Strictly speaking, no.

The RAW answer is no. An image of a creature isn't a creature, and certainly isn't an enemy.

Note that a Silent Image is pretty limited in what it can do; it doesn't really move unless the caster uses their action, so it's hard to see how any creature would perceive it as an "enemy".

My interpretation of the Sneak Attack rule is that when another combatant is next to a creature and presenting a threat to them (thus "an enemy"), a rogue can take advantage of their divided attention to make a surprise attack. But a silent image doesn't really move (and it doesn't make noise), so as a general rule it seems like it couldn't present enough of a threat to be a distraction.

As a DM I would probably rule that a well-conceived silent image presented in a convincing way to an enemy would allow them to make an immediate Intelligence (Investigation) or Wisdom (Perception) check, and if they fail, they are momentarily convinced that the illusion is presenting a real threat. For example, the target would probably need to see the illusion move towards them, so the caster would need to create it out of sight and then use their action on a following round to have it move next to the target. For an arcane trickster, this would be hard to pull off, since you would want to be sneak attacking on the same turn that you are moving the image.

Contrast silent image with the 2nd-level spell phantasmal force which explicitly has the target treat the illusion as real. A creature subject to a phantasmal force that appears to be attacking them would allow an attacking rogue to do sneak attack damage.

  • \$\begingroup\$ Interesting, thanks for the snippet from phantasmal force, that puts this into perspective! \$\endgroup\$
    – ohmusama
    Commented Feb 12, 2016 at 18:50
  • \$\begingroup\$ The info about phantasmal force is the strongest point (+1) supporting your answer (especially since this is a RAW question). Maybe move that to the top of the answer, and/or add the relevant quote? \$\endgroup\$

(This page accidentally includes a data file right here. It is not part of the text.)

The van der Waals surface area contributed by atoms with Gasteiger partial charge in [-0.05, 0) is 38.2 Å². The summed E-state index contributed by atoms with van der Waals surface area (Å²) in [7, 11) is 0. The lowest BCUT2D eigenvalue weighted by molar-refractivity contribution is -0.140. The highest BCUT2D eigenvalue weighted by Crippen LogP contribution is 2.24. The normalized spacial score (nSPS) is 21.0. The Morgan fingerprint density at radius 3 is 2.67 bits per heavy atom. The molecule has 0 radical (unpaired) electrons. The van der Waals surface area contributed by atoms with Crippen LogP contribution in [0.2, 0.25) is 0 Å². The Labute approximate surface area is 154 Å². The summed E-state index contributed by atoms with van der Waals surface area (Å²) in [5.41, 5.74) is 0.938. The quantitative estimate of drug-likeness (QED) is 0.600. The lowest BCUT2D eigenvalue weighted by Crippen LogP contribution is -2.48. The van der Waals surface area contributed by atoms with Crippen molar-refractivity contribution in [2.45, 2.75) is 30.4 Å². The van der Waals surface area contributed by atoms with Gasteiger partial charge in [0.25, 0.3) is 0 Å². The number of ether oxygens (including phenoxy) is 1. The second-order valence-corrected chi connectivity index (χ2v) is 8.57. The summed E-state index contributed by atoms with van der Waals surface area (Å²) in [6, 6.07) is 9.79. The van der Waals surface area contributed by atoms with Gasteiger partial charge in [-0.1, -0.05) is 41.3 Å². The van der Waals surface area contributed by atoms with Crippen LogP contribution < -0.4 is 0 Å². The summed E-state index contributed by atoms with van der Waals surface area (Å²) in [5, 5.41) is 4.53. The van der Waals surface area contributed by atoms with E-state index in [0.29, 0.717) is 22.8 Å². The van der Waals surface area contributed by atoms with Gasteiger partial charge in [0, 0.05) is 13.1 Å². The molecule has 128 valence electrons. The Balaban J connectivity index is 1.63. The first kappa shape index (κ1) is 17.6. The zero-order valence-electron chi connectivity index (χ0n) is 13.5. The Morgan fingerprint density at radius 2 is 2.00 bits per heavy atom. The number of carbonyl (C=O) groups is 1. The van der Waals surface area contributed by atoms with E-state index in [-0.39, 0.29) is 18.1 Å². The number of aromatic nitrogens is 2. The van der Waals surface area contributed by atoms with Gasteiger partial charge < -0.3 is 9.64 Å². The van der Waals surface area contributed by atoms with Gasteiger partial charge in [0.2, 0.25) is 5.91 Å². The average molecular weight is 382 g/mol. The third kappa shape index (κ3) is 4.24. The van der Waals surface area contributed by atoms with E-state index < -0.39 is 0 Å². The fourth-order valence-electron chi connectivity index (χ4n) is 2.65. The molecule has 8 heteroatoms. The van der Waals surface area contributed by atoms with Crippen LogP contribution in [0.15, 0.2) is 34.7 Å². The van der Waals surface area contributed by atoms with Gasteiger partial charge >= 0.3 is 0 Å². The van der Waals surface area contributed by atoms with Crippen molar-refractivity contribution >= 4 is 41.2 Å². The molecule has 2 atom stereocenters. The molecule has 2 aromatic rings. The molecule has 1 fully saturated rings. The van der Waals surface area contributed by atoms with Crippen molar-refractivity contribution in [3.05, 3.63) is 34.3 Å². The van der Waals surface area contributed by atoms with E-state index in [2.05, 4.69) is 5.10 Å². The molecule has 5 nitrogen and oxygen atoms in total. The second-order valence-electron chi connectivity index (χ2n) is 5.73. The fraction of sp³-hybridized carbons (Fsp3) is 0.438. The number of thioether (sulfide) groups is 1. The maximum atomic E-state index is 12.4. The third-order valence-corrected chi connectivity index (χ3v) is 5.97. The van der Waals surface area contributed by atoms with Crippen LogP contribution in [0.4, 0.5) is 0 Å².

– Tim Grant
    Commented May 20, 2016 at 17:20
  • \$\begingroup\$ While I like this answer, the use of silent image as a distraction to grant advantage seems equivalent to a familiar being a distraction (not an attack) ... hmmm, your point on Phantasmal Force is a pretty solid one in any event. \$\endgroup\$ Commented Jun 25, 2018 at 16:08

You ask can an image of a creature created with silent image serve as an "enemy of the target" for purposes of allowing a rogueish sneak attack.

Maybe you're asking slightly the wrong question. As pointed out, an image of a creature isn't a creature, and certainly isn't an enemy. That makes it pretty easy for the GM to rule against you.

However, having an attack buddy isn't the only way to get a sneak attack. Another way is to have advantage on the attack.

So depending on your GM's interpretation, your silent image of a buddy attacker might or might not be sufficient to count as an enemy. Regardless, it might be sufficient to count as enough of a distraction and give you advantage. Even if your target disbelieves the illusion, that might be enough of a distraction to give you advantage.

A bigger problem is that the way I read it, unless you use your action, the silent image doesn't move. So in a given round you either get to make the image move or you get to attack, but not both.


A sufficient enough illusion is most certainly an enemy worthy of a sneak attack. Until it is interacted with it is totally treated as a real threat. How does the creature know otherwise that its not.

Sneak attack works off the premise of an adjacent enemy or ranged attack. This would seem to presume that the enemy acts in some sort of way when there's an adjacent threat that opens them up to sneak attacks.

Creatures that the target cannot perceive do not qualify. "Enemy of the target is within 5 feet".

This implies two things, the 'enemy' is within 5 feet. (Okay you can definitely be within 5 feet of an opponent while invisible and be totally unnoticed). At this point your not an enemy. (Your no different than any other 5 foot cube of air.)

"Enemy of the target is within 5 feet" really implies two fascets: 1. Perceived through the enemies senses. (Why do they have to perceive them?, because they can't determine threat without it... Are they going to suddenly attack or dodge attacks from air..not likely...thus their not going to open themselves up to the target they can see) 2. The target adjacent is considered an enemy/threat according to a point of view after they are perceived. What if I disguise self as an ally of the target. Yes, I'm an enemy, but they don't know that. Therefore your not an enemy to them.

Both of these would probably allow the invisible/disguised person to sneak attack at least once. After all they'd probably gain advantage from the trickery in play. But simply being there doesn't open them up to others.

Q.E.D If the target can't perceive them...i.e. invisible targets...they can't notice an enemy. If the target next to them is disguised, as an ally, they are not seeing an enemy. But if they see an enemy, or an illusion of an enemy, they will most certainly react to it until they learn otherwise which all illusions require interaction for.